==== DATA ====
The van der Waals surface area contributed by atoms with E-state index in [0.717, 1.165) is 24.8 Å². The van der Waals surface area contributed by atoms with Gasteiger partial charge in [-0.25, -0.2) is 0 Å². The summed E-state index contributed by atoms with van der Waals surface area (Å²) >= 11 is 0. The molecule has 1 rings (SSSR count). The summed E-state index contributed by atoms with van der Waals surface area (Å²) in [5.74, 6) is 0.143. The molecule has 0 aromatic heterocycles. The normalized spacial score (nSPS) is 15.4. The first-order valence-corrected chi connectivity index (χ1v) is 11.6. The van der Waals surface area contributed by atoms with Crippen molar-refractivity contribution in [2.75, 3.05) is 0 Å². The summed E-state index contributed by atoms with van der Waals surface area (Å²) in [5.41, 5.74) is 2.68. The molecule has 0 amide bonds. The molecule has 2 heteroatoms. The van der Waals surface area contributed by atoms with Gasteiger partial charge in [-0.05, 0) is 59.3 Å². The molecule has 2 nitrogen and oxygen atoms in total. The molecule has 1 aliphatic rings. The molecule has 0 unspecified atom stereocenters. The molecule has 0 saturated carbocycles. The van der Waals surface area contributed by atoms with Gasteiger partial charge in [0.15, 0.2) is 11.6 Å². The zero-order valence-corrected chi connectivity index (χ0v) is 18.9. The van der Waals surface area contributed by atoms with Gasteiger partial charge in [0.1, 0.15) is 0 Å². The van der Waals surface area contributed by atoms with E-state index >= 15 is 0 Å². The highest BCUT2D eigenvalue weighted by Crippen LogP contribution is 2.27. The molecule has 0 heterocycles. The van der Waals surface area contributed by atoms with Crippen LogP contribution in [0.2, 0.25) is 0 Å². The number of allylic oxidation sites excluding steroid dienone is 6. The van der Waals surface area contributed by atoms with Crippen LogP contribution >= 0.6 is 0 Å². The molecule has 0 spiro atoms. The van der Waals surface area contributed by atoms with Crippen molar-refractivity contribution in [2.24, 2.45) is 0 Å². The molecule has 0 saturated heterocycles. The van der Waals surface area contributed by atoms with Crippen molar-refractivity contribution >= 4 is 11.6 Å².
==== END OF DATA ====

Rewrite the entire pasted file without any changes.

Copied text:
The van der Waals surface area contributed by atoms with E-state index in [0.717, 1.165) is 24.8 Å². The van der Waals surface area contributed by atoms with Gasteiger partial charge in [-0.25, -0.2) is 0 Å². The summed E-state index contributed by atoms with van der Waals surface area (Å²) >= 11 is 0. The molecule has 1 rings (SSSR count). The summed E-state index contributed by atoms with van der Waals surface area (Å²) in [5.74, 6) is 0.143. The molecule has 0 aromatic heterocycles. The normalized spacial score (nSPS) is 15.4. The first-order valence-corrected chi connectivity index (χ1v) is 11.6. The van der Waals surface area contributed by atoms with Crippen molar-refractivity contribution in [2.75, 3.05) is 0 Å². The summed E-state index contributed by atoms with van der Waals surface area (Å²) in [5.41, 5.74) is 2.68. The molecule has 0 amide bonds. The molecule has 2 heteroatoms. The van der Waals surface area contributed by atoms with Gasteiger partial charge in [-0.05, 0) is 59.3 Å². The molecule has 2 nitrogen and oxygen atoms in total. The molecule has 1 aliphatic rings. The molecule has 0 unspecified atom stereocenters. The molecule has 0 saturated carbocycles. The van der Waals surface area contributed by atoms with Gasteiger partial charge in [0.15, 0.2) is 11.6 Å². The zero-order valence-corrected chi connectivity index (χ0v) is 18.9. The van der Waals surface area contributed by atoms with Gasteiger partial charge in [0.1, 0.15) is 0 Å². The van der Waals surface area contributed by atoms with E-state index >= 15 is 0 Å². The highest BCUT2D eigenvalue weighted by Crippen LogP contribution is 2.27. The molecule has 0 heterocycles. The van der Waals surface area contributed by atoms with Crippen LogP contribution in [0.2, 0.25) is 0 Å². The number of allylic oxidation sites excluding steroid dienone is 6. The van der Waals surface area contributed by atoms with Crippen LogP contribution >= 0.6 is 0 Å². The molecule has 0 spiro atoms. The van der Waals surface area contributed by atoms with Crippen molar-refractivity contribution in [2.24, 2.45) is 0 Å². The molecule has 0 saturated heterocycles. The van der Waals surface area contributed by atoms with Crippen molar-refractivity contribution >= 4 is 11.6 Å².